Self-management programs conducted within a practice setting: Who participates, who benefits and what can be learned?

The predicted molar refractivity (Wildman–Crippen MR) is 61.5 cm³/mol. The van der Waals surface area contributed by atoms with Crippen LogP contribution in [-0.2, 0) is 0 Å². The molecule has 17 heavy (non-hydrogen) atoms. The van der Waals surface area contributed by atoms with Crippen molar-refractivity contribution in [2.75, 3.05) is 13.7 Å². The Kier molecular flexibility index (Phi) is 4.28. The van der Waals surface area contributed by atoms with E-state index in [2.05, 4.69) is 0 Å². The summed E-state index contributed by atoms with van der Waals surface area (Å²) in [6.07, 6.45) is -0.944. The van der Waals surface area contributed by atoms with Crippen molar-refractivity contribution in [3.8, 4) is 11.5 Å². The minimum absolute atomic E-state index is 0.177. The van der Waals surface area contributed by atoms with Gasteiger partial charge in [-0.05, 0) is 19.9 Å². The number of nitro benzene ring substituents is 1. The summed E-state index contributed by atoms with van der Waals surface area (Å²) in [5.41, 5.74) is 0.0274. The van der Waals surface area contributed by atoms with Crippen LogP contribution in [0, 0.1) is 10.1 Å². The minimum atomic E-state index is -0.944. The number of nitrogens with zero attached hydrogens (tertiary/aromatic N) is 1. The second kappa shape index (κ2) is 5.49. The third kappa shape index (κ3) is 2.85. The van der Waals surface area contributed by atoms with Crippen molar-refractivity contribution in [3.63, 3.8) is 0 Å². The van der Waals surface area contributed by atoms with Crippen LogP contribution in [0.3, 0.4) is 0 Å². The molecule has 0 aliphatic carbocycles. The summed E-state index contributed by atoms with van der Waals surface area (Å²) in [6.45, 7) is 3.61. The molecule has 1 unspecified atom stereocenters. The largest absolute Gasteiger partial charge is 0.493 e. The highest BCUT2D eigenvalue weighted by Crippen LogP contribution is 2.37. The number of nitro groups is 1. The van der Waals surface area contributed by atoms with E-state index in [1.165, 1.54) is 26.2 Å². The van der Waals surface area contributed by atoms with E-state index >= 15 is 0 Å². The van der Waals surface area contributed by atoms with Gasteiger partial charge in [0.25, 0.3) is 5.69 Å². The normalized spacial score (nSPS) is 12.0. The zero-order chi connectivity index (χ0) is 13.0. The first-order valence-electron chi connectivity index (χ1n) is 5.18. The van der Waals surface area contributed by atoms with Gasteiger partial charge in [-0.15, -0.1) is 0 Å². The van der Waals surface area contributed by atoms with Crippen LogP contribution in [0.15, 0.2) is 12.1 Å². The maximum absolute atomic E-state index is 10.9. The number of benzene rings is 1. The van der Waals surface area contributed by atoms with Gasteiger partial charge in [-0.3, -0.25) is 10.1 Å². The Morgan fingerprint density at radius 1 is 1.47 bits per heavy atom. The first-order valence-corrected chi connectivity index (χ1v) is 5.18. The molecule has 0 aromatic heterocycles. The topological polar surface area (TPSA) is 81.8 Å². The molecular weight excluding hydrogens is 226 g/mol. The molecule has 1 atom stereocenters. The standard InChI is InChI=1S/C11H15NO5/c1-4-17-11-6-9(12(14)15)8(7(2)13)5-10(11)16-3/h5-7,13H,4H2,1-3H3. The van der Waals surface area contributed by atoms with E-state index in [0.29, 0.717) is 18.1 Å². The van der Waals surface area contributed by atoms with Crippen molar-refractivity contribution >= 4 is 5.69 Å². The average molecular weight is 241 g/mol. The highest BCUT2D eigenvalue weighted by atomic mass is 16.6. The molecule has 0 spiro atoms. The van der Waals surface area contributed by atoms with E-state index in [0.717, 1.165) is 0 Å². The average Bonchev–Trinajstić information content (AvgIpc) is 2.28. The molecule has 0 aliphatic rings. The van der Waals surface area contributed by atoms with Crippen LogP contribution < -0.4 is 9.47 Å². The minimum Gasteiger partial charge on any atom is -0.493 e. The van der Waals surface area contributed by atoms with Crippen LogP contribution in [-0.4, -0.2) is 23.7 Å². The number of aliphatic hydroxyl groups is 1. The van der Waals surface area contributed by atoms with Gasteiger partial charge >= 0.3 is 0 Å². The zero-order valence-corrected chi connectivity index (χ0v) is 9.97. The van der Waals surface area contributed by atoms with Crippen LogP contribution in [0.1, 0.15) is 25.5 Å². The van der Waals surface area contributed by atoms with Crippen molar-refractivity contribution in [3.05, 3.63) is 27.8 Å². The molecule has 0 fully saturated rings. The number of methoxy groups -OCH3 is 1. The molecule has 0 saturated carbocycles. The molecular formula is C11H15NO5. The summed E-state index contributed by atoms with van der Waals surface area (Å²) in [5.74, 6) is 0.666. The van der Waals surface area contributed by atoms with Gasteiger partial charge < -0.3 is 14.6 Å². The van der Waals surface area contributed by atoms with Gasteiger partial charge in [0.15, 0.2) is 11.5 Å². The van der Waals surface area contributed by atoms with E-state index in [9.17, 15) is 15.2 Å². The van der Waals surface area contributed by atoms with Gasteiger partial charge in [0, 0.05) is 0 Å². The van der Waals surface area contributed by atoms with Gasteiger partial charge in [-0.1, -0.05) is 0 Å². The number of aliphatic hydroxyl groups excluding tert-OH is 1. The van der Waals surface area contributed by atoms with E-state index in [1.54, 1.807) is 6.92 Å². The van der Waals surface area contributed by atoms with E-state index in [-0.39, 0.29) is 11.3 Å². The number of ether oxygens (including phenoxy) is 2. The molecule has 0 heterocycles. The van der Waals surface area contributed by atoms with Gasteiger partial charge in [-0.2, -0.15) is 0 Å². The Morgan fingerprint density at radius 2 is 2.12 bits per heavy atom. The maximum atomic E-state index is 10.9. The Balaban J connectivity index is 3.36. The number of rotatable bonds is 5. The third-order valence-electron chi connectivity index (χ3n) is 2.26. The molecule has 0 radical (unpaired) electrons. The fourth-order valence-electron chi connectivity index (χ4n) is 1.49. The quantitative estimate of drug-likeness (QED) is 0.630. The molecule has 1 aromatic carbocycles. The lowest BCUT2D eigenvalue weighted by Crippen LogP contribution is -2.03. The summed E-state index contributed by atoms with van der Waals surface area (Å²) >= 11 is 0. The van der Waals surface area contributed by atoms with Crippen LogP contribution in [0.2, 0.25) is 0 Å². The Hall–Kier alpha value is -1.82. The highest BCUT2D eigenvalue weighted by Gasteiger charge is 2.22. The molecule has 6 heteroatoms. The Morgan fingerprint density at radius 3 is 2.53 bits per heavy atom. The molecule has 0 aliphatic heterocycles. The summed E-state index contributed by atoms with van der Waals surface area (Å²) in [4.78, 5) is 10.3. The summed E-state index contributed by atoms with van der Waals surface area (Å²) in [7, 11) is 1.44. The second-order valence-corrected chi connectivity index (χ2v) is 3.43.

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Objective: To investigate the impact of generic and diabetes-specific self-management programs offered in a real world context. Methods: A quasi-experimental design with 12-week follow-up compared Living with a Chronic Condition and Living with Diabetes. Self-report data collected included: Self-management Knowledge and Skills; Health Related Quality of Life (HRQOL); Depression; Social Isolation; Loneliness; Self-efficacy; and Health Behaviours. Results: Participants (N = 458) in the two programs differed on almost all baseline measures. Both demonstrated statistically significant improvements in Self-management Knowledge and Skills, as well as reductions in depression. In addition to younger age, low HRQOL, high self-efficacy and Positive and Active Engagement in Life, were the clinical factors most likely to lead to improvements in HRQOL and self-efficacy. Changes in different characteristics predicted different outcomes. Conclusion: Both generic and disease-specific programs led to improved outcomes, despite the two programs attracting significantly different participants. Referral patterns also differed but GP referral rates were low for both. Practice implications: Positive participant outcomes can be achieved in real life clinical settings. While younger people with a positive attitude may appear to gain more, it is important to encourage people from low socio-economic status to enter these programs so that social inequalities in health are not worsened.
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